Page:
Apple has released the open source ‘Darwin’ code of OS X 10.10 Yosemite in a roll-out that occurred last night, and considering the release of Darwin 10.9 last year, has popped up right on cue.
Darwin, for those unfamiliar, is an open source OS inclusive of code that Apple has developed over the years, and as well as including code picked up from the likes of NeXTSTEP and BSD, serves as the basis for Apple’s OS X and iOS software in terms of heritage.
In the late nineties, NeXTSTEP became OpenStep, before gradually mutating into Mac OS X 10.0 in 2001. While the rest, as they say, is history, those core OS components have continued to be released as an open-source project under the Apple Public Source License (APSL) as Darwin, and with OS X 10.10 Yosemite having only released a couple of weeks ago, here we are with the subsequent Darwin 10.10.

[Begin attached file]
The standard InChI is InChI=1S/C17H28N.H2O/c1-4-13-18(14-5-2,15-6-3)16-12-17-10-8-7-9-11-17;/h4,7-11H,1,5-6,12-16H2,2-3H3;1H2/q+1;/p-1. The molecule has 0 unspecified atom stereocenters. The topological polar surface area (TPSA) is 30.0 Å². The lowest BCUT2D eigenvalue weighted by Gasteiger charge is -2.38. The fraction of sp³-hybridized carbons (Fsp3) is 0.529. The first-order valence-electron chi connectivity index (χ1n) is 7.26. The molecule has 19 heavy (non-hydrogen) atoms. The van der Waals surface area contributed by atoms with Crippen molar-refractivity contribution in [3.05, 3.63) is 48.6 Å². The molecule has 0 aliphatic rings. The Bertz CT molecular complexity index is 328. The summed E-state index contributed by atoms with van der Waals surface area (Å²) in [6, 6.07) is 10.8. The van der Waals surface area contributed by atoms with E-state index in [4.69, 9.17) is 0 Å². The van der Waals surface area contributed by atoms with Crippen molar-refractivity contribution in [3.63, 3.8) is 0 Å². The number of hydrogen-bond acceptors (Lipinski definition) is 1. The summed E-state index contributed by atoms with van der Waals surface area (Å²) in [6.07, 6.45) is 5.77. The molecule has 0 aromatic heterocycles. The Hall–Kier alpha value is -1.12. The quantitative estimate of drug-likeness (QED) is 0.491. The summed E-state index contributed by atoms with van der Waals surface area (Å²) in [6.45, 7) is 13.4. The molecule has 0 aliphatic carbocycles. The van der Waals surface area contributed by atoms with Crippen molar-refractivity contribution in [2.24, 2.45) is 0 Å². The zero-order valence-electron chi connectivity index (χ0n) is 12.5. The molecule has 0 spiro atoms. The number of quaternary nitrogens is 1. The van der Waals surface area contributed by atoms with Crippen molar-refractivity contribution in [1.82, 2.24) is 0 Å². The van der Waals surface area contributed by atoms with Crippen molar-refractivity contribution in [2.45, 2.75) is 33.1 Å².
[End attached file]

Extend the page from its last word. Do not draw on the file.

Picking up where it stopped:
Apple’s software may famously be closed-source, but it’s not completely against the idea of open-source, and if you’ve a vested interest in learning more about Apple’s software, picking up the new Darwin code is perhaps a good starting point.
Yosemite itself includes a multitude of exciting new features, including an aesthetic makeover that keeps it in-line with the look of iOS. The Continuity features, which include treats like Handoff, mean that users are able to begin a project or task on one Apple device and continue where they left off on another, and while some have decried the “incremental” nature of the recent OS X updates, Yosemite 10.10 is definitely among the most significant that we’ve witnessed in recent years.
To get started, we’ve included a direct link to the appropriate page on Apple’s website at the source, and if you do happen to give it a whirl, please share your thoughts and comments via the usual channels below – it’s always great to hear from you.
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